Mashatile: Gallery has regretComment on this story
The Goodman Gallery regrets hurt caused by the display of a painting depicting President Jacob Zuma with exposed genitals, Arts and Culture Minister Paul Mashatile said on Monday.
“I had a meeting with the owner of the Goodman Gallery, Lisa Esser, who said she regrets the pain that the display of 'The Spear' had caused to Zuma, his family as well as to the nation,” Mashatile said.
“She had no intention of hurting or upsetting anyone, but understood that it did hurt people and our nation. The piece was removed from the gallery.”
The 1.85m-high painting “The Spear” is part of Brett Murray's “Hail to the Thief II” exhibition on show at the gallery, in Johannesburg.
Mashatile said he had not seen the painting himself, but had seen pictures of it in the media.
“It did look ugly in terms of coming across as de-humanising, but I will not censor anyone. The arts need to contribute to the process of nation-building and promoting social cohesion,” he said.
“I will be meeting with the arts fraternity of the country to discuss freedom of expression and how far we can go. We need the arts to build our nation and not to cause conflict.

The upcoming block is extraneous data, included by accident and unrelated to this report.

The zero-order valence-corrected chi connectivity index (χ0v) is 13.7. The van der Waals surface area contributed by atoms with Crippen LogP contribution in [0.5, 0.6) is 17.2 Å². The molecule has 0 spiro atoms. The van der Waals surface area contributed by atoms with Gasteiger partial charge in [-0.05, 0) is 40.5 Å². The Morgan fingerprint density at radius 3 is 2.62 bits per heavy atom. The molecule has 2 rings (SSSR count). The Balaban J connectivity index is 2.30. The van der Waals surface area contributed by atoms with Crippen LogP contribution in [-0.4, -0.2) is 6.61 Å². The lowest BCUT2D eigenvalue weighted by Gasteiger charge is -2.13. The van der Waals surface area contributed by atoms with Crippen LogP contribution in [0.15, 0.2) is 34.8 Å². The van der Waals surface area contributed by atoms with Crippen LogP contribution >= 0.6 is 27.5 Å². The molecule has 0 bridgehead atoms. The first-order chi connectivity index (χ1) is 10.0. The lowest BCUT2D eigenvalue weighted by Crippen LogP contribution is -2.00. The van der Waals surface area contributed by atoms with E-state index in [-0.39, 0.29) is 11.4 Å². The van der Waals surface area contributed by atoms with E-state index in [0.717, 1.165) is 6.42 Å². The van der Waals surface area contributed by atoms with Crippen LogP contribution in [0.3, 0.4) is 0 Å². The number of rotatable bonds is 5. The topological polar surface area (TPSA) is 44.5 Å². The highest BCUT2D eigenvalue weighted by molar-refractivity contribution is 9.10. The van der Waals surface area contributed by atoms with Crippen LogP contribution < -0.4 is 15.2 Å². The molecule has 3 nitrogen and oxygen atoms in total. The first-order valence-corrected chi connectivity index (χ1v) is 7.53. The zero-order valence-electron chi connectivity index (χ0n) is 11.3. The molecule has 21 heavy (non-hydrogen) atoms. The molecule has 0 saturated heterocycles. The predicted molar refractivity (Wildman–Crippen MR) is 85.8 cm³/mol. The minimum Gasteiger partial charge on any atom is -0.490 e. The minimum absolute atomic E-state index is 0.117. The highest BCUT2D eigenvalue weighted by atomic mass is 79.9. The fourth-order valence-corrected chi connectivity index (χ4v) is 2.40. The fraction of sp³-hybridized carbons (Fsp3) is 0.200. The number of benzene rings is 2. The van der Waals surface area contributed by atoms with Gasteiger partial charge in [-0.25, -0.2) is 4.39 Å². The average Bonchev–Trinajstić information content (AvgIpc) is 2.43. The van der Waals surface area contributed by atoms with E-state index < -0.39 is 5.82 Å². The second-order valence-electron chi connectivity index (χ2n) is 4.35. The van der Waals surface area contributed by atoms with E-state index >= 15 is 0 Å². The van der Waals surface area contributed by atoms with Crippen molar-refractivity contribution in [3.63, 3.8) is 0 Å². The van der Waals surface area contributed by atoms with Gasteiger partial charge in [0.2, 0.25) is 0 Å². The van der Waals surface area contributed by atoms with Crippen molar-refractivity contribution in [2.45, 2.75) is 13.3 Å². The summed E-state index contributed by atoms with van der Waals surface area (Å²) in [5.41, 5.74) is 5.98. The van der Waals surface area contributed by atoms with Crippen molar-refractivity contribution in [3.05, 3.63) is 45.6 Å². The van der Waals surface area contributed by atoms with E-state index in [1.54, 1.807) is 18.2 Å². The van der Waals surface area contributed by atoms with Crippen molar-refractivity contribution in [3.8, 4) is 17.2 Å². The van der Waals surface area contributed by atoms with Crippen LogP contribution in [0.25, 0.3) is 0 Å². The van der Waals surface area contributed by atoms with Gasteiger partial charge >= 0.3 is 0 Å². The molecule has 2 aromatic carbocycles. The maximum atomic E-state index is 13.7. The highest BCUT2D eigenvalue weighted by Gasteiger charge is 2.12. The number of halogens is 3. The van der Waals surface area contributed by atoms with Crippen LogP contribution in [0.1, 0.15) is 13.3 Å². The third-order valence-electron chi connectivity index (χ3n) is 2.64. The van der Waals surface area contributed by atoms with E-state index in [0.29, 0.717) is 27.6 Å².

“Going forward we need to do away with this misunderstanding,” Mashatile said.
On Monday morning, City Press editor Ferial Haffajee announced that said the painting would be removed from the newspaper's website.
“For any editor to respond to a threat to take down an article of journalism without putting up a fight is an unprincipled thing to do, so we've fought as much as we could,” she wrote.
“It doesn't serve City Press or South Africa to dig in our heels and put our fingers in our ears.”
On Sunday, Haffajee apologised if Zuma or his little children had been caused harm by seeing the work in the newspaper's pages. She acknowledged that the children may have faced teasing at school, and that playground teasing left deep scars.
On May 22, two people were arrested for allegedly defacing the painting, and a third for allegedly spraypainting part of the word “respect” on an outside wall of the gallery. - Sapa